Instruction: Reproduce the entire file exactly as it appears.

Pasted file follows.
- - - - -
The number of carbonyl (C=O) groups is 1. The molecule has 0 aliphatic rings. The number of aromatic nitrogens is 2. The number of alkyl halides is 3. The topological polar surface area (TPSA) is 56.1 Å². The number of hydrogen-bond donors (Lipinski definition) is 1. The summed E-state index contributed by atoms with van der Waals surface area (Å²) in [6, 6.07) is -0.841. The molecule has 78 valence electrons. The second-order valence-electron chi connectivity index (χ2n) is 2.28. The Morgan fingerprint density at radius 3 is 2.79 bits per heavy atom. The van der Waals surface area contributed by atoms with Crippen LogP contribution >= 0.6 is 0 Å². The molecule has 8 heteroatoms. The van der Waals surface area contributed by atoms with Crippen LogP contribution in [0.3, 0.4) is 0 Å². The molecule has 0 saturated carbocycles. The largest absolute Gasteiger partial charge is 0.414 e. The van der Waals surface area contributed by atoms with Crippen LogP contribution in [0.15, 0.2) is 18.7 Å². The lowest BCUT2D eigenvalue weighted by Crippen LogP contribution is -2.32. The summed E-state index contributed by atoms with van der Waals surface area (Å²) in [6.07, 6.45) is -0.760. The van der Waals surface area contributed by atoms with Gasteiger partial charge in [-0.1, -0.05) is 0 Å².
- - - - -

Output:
The number of carbonyl (C=O) groups is 1. The molecule has 0 aliphatic rings. The number of aromatic nitrogens is 2. The number of alkyl halides is 3. The topological polar surface area (TPSA) is 56.1 Å². The number of hydrogen-bond donors (Lipinski definition) is 1. The summed E-state index contributed by atoms with van der Waals surface area (Å²) in [6, 6.07) is -0.841. The molecule has 78 valence electrons. The second-order valence-electron chi connectivity index (χ2n) is 2.28. The Morgan fingerprint density at radius 3 is 2.79 bits per heavy atom. The van der Waals surface area contributed by atoms with Crippen LogP contribution >= 0.6 is 0 Å². The molecule has 8 heteroatoms. The van der Waals surface area contributed by atoms with Crippen LogP contribution in [0.3, 0.4) is 0 Å². The molecule has 0 saturated carbocycles. The largest absolute Gasteiger partial charge is 0.414 e. The van der Waals surface area contributed by atoms with Crippen LogP contribution in [0.15, 0.2) is 18.7 Å². The lowest BCUT2D eigenvalue weighted by Crippen LogP contribution is -2.32. The summed E-state index contributed by atoms with van der Waals surface area (Å²) in [6.07, 6.45) is -0.760. The van der Waals surface area contributed by atoms with Gasteiger partial charge in [-0.1, -0.05) is 0 Å².